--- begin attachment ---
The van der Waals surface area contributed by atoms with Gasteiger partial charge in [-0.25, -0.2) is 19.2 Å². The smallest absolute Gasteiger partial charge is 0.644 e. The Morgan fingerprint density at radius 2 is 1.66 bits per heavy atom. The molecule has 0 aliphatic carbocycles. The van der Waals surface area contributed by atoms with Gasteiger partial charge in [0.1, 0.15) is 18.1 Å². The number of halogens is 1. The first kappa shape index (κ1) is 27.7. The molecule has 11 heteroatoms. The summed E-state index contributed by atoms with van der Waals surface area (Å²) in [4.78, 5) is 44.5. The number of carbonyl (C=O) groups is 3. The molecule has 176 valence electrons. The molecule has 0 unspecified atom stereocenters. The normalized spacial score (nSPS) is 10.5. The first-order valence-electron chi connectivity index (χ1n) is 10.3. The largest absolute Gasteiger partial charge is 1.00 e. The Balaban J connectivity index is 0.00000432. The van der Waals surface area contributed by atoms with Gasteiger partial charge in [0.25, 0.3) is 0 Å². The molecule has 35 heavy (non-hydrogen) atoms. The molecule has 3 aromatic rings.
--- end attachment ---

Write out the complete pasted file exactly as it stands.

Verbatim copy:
The van der Waals surface area contributed by atoms with Gasteiger partial charge in [-0.25, -0.2) is 19.2 Å². The smallest absolute Gasteiger partial charge is 0.644 e. The Morgan fingerprint density at radius 2 is 1.66 bits per heavy atom. The molecule has 0 aliphatic carbocycles. The van der Waals surface area contributed by atoms with Gasteiger partial charge in [0.1, 0.15) is 18.1 Å². The number of halogens is 1. The first kappa shape index (κ1) is 27.7. The molecule has 11 heteroatoms. The summed E-state index contributed by atoms with van der Waals surface area (Å²) in [4.78, 5) is 44.5. The number of carbonyl (C=O) groups is 3. The molecule has 176 valence electrons. The molecule has 0 unspecified atom stereocenters. The normalized spacial score (nSPS) is 10.5. The first-order valence-electron chi connectivity index (χ1n) is 10.3. The largest absolute Gasteiger partial charge is 1.00 e. The Balaban J connectivity index is 0.00000432. The van der Waals surface area contributed by atoms with Gasteiger partial charge in [0.25, 0.3) is 0 Å². The molecule has 35 heavy (non-hydrogen) atoms. The molecule has 3 aromatic rings.